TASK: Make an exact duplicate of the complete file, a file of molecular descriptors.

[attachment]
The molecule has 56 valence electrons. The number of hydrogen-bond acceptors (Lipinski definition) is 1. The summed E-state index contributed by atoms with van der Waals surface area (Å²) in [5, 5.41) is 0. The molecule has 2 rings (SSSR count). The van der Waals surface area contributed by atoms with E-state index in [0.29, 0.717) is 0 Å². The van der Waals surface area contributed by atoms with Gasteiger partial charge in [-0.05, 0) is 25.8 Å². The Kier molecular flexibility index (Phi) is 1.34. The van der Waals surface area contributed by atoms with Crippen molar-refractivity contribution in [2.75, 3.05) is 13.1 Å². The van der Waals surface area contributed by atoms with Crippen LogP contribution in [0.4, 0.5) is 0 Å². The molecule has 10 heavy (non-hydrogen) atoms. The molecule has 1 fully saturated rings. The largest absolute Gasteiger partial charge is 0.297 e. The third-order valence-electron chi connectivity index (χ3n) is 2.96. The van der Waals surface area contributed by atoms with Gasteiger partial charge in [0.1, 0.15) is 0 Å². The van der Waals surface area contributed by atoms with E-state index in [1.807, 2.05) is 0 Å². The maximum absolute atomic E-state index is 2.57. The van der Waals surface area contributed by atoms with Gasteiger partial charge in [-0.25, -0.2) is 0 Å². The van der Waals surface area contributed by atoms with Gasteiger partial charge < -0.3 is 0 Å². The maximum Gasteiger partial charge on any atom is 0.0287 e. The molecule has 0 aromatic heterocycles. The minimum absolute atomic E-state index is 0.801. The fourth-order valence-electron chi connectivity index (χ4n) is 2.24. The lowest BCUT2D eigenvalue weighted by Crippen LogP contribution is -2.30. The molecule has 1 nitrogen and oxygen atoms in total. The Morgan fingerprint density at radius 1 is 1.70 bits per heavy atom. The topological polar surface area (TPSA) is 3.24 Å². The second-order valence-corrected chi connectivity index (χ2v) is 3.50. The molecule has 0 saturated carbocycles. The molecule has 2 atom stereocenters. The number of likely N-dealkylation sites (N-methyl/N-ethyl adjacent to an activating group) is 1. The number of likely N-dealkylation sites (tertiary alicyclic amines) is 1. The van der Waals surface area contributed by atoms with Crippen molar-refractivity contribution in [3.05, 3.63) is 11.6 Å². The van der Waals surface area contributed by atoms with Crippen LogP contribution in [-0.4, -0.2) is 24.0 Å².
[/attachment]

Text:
The molecule has 56 valence electrons. The number of hydrogen-bond acceptors (Lipinski definition) is 1. The summed E-state index contributed by atoms with van der Waals surface area (Å²) in [5, 5.41) is 0. The molecule has 2 rings (SSSR count). The van der Waals surface area contributed by atoms with E-state index in [0.29, 0.717) is 0 Å². The van der Waals surface area contributed by atoms with Gasteiger partial charge in [-0.05, 0) is 25.8 Å². The Kier molecular flexibility index (Phi) is 1.34. The van der Waals surface area contributed by atoms with Crippen molar-refractivity contribution in [2.75, 3.05) is 13.1 Å². The van der Waals surface area contributed by atoms with Crippen LogP contribution in [0.4, 0.5) is 0 Å². The molecule has 10 heavy (non-hydrogen) atoms. The molecule has 1 fully saturated rings. The largest absolute Gasteiger partial charge is 0.297 e. The third-order valence-electron chi connectivity index (χ3n) is 2.96. The van der Waals surface area contributed by atoms with Gasteiger partial charge in [0.1, 0.15) is 0 Å². The van der Waals surface area contributed by atoms with E-state index in [1.807, 2.05) is 0 Å². The maximum absolute atomic E-state index is 2.57. The van der Waals surface area contributed by atoms with Gasteiger partial charge in [-0.25, -0.2) is 0 Å². The van der Waals surface area contributed by atoms with Gasteiger partial charge < -0.3 is 0 Å². The maximum Gasteiger partial charge on any atom is 0.0287 e. The molecule has 0 aromatic heterocycles. The minimum absolute atomic E-state index is 0.801. The fourth-order valence-electron chi connectivity index (χ4n) is 2.24. The lowest BCUT2D eigenvalue weighted by Crippen LogP contribution is -2.30. The molecule has 1 nitrogen and oxygen atoms in total. The Morgan fingerprint density at radius 1 is 1.70 bits per heavy atom. The topological polar surface area (TPSA) is 3.24 Å². The second-order valence-corrected chi connectivity index (χ2v) is 3.50. The molecule has 0 saturated carbocycles. The molecule has 2 atom stereocenters. The number of likely N-dealkylation sites (N-methyl/N-ethyl adjacent to an activating group) is 1. The number of likely N-dealkylation sites (tertiary alicyclic amines) is 1. The van der Waals surface area contributed by atoms with Crippen molar-refractivity contribution in [3.05, 3.63) is 11.6 Å². The van der Waals surface area contributed by atoms with Crippen LogP contribution in [-0.4, -0.2) is 24.0 Å².